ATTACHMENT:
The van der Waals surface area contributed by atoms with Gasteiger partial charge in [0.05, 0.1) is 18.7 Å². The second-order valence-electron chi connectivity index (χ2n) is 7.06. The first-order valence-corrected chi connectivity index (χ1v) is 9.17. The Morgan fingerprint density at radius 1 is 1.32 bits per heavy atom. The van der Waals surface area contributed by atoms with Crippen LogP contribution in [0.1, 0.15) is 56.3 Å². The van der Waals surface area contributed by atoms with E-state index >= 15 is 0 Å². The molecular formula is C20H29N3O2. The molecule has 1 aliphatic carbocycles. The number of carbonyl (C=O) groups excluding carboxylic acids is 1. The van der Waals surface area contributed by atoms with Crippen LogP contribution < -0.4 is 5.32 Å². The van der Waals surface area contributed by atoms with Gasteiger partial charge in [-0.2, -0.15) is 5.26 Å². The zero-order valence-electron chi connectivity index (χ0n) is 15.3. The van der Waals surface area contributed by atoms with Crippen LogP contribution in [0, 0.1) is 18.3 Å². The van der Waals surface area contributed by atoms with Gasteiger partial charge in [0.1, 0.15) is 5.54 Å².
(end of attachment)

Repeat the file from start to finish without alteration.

The van der Waals surface area contributed by atoms with Gasteiger partial charge in [0.05, 0.1) is 18.7 Å². The second-order valence-electron chi connectivity index (χ2n) is 7.06. The first-order valence-corrected chi connectivity index (χ1v) is 9.17. The Morgan fingerprint density at radius 1 is 1.32 bits per heavy atom. The van der Waals surface area contributed by atoms with Crippen LogP contribution in [0.1, 0.15) is 56.3 Å². The van der Waals surface area contributed by atoms with E-state index >= 15 is 0 Å². The molecular formula is C20H29N3O2. The molecule has 1 aliphatic carbocycles. The number of carbonyl (C=O) groups excluding carboxylic acids is 1. The van der Waals surface area contributed by atoms with Crippen LogP contribution < -0.4 is 5.32 Å². The van der Waals surface area contributed by atoms with Gasteiger partial charge in [-0.2, -0.15) is 5.26 Å². The zero-order valence-electron chi connectivity index (χ0n) is 15.3. The van der Waals surface area contributed by atoms with Crippen LogP contribution in [0, 0.1) is 18.3 Å². The van der Waals surface area contributed by atoms with Gasteiger partial charge in [0.1, 0.15) is 5.54 Å².